“Exposing credibility is the right of every human being when lies are being written about one’s business, about them as a person along with many others who are targeted and, in this particular case, when the journalist who is supporting these lies refuses to correct them even when provided with the fact that the complaint YOU based your story on was baseless,” Mr Benhayon said.

Although Serge Benhayon denies he directs his ‘Facts Team’ on what to write, the Sunday Telegraph’s email sent directly to his address on Thursday March 5 was posted on “The Facts” site shortly after with six more blogs including “Jane Hansen Revenge Trail” and “Jane Hansen and Junk Food Journalism” complete with over 600 comments on my lack of integrity and professionalism.

The editor of this paper also received dozens of emails accusing us of being liars.

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Re: Universal medicine
Posted by: HerbertKane178 ()
Date: November 29, 2015 12:08AM

The author of several blogs on UM is being being sued by the group for defamation. It's a clear case of a "SLAPP" law suit being used to try and shut down a critic. As she has little funds to defend herself from this multi-million dollar organisation, she has set up a legal fund. She needs $12,000 AUD in order to mount her defense. Please consider donating to her appeal here:

https://ozcrowd.com/campaigns/esther-rockett-legal-defence-fund/#.VlmlBmSrQnU

A blog post detailing the case can be found here.

Perhaps Mr Ross himself may consider a donation? The group has been very vocal in its criticism of him and this site. This is a chance to see them in court, and the proceedings become part of public record.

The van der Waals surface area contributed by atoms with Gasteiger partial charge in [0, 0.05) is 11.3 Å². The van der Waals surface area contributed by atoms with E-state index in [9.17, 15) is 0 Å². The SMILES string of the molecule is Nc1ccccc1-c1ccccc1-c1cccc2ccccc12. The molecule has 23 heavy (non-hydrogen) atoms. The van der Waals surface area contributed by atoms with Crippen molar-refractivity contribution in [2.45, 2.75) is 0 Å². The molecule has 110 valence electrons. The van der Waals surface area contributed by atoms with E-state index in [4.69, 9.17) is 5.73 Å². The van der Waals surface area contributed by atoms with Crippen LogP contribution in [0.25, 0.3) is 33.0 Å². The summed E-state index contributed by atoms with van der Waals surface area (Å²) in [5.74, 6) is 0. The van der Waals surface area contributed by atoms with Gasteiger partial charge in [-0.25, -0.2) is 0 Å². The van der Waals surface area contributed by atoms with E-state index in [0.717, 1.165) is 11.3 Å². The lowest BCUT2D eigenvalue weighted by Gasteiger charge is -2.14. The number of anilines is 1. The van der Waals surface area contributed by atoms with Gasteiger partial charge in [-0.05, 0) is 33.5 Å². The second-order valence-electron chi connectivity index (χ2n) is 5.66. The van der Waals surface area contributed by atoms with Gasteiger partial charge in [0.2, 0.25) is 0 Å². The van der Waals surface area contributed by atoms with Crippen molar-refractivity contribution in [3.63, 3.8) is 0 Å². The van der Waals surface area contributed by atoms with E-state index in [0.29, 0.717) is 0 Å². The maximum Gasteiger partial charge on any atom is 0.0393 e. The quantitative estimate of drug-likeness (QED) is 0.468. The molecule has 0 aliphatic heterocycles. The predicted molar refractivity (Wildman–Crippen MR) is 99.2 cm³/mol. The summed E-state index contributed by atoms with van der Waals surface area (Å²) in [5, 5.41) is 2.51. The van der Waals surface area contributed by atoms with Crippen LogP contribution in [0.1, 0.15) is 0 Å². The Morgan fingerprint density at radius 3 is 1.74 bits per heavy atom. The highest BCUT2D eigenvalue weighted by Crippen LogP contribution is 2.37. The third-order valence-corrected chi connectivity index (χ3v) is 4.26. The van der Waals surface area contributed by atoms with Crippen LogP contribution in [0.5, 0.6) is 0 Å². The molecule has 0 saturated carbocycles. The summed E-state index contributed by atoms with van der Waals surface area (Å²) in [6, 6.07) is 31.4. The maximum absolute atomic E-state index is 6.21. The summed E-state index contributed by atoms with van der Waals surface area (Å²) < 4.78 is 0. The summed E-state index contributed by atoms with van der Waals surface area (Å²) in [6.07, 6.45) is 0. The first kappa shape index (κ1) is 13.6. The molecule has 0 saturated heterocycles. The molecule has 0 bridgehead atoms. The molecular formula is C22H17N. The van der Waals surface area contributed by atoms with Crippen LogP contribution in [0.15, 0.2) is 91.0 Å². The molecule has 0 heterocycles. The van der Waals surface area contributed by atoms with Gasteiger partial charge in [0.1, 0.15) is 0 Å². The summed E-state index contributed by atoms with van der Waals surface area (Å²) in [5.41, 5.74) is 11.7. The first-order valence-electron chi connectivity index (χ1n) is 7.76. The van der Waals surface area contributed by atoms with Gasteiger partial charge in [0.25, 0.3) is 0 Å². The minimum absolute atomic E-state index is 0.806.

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UM Leader Wins Case Over Devotee's Will
Posted by: corboy ()
Date: January 29, 2016 10:45PM

[culteducation.com]

Quote

Seth said his mother had a history of giving large sums of money to spiritual gurus, including one to whom she donated $3000 a month and helped buy an apartment after becoming involved with her in 2002.

Other information on Universal Medicine/Serge Benhayon in CEI archives.

[culteducation.com]



Edited 1 time(s). Last edit at 01/30/2016 01:17AM by corboy.

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Re: Universal medicine
Posted by: HerbertKane178 ()
Date: March 14, 2016 09:33AM

Australian Health Practitioner Regulatory Authority (AHPRA), with the Psychology Board of Australia places Universal Medicine promoting psychologist under conditional registration for breaching her professional code of conduct:

Health Practitioner: Miss Marianna Masiorski

Personal Details
Sex: Female
Languages (in addition to English):
Qualifications:
B PSYCH (HONS)(JAMES COOK)
Principal Place of Practice
Suburb: GOLDEN BEACH
State: QLD
Postcode: 4551
Country: Australia
Registration Details
Profession: Psychologist
Registration number: PSY0001609005
Date of first Registration:
View definition of 'Date of first Registration' 24/04/1997
Registration status: Registered
Registration expiry date:
30/11/2016
Under the National Law, registrants are able to practise while their renewal application is being processed. Practitioners also remain registered for one month after their registration expiry date. If the practitioner's name appears on the Register, they are registered and can practise (excepting practitioners with a Registration Type of 'non-practising' or those with a condition which stops them from practising, or where their registration is suspended).